Depending on the prevalence of asymptomatic cases, a green zone could be re-designated as an orange zone, and vice versa.
However, Gupta refused to comment on the zoning shuffle criteria, adding that “it would involve reading a lot of mathematical and scientific models”.
“Nothing is finalised as of now,” she said.
The government has maintained that there is no community transmission of the disease in India though there have been clusters with large outbreaks.
“The survey will check the community transmission to an extent, but its other objective is also to check the status of silent carriers in India,” Gupta said.
The Union health ministry has divided the more than 700 districts across the country into red, green and orange zones. There are 130 red districts, 284 that fall under the orange zone and 319 in the green zone.
Also read: Are Indian states capable of marking Covid zones and planning their own exit strategies?
ICMR said the survey will be based on random samples collected from 69 districts of 21 states in India, which include 16 red zone districts, 31 orange zone districts and 22 green zone districts.
It will be a household level cross-sectional survey that covers 24,000 adults, distributed equally across four types of districts categorised on the basis of reported cases of Covid-19, the government announced.
The survey, according to the government, will involve collection of venous blood samples from 400 randomly selected individuals (one per household) from 10 clusters in each district. Sera from these individuals will be tested for presence of IgG antibodies using the ELISA test developed by ICMR-National Institute of Virology (NIV), Pune. The results of the survey will provide information about the spread of SARS-CoV-2 infection in different parts of the country.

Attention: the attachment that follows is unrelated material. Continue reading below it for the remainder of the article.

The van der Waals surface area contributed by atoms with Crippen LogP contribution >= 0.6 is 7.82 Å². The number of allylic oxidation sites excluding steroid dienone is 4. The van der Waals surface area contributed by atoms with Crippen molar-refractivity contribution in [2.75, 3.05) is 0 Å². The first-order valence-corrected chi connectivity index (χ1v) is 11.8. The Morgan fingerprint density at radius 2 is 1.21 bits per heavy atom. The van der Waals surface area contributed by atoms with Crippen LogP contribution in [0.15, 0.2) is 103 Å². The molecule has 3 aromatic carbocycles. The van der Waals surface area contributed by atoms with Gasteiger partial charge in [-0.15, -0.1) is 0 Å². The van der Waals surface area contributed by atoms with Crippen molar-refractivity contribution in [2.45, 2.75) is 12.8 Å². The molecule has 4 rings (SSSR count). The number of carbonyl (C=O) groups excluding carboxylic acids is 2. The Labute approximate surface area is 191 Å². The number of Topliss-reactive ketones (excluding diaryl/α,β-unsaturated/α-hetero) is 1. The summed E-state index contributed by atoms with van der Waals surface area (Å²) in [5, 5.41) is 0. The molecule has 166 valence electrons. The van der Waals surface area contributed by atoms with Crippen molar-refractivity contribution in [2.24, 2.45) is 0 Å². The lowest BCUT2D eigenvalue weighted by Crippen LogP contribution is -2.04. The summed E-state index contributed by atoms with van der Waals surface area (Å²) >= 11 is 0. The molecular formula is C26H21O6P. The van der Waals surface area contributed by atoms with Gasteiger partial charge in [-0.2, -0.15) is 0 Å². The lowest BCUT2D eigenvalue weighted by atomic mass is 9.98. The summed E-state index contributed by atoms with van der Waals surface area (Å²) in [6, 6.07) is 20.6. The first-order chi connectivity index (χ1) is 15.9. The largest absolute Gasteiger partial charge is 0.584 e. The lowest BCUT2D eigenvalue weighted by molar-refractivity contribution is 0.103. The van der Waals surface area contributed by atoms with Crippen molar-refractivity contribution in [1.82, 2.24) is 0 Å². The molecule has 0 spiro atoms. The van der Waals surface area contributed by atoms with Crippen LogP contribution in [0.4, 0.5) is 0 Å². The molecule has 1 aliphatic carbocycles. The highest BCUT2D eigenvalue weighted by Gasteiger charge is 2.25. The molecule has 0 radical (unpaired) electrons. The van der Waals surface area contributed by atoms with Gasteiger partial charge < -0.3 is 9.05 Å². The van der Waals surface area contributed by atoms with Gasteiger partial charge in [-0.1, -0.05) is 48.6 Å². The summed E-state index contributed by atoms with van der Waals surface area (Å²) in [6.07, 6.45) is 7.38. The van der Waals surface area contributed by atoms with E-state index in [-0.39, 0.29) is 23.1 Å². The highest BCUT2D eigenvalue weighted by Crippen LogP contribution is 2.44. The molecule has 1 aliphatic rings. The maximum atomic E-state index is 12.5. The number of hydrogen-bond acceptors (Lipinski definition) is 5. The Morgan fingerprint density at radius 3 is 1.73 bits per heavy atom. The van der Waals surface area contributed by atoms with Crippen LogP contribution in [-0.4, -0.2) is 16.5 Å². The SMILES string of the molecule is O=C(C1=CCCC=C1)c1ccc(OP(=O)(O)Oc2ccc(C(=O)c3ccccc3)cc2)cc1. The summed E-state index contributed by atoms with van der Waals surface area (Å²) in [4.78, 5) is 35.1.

Also read: How well has Modi govt’s Covid strategy worked? Answer lies in 1 million+ tests done so far
Global status of asymptomatic cases
It is important to understand the prevalence of asymptomatic individuals as they are likely spreading the infection to vulnerable people unknowingly.
According to European Centre for Disease Prevention and Control, “no significant difference in viral load in asymptomatic and symptomatic patients has been reported, indicating the potential of virus transmission from asymptomatic patients”.
Different countries have shared different numbers of silent carriers across the globe ranging between 5 per cent to 80 per cent.
As per a Chinese study, a large majority of coronavirus infections do not result in symptoms. “A total of 130 of 166 new infections (78%) identified in the 24 hours to the afternoon of Wednesday 1 April were asymptomatic, said China’s National Health Commission,” according to the study published by The British Medical Journal.
However, another study conducted in Beijing found only 5 per cent of patients were asymptomatic out of a total 262 patients in a Covid ward.
In India, Delhi Chief Minister Arvind Kejriwal had shared state-level data which showed that nearly 75 per cent patients were asymptomatic or had mild symptoms.
Also read: Why asymptomatic coronavirus carriers aren’t as contagious but still a big danger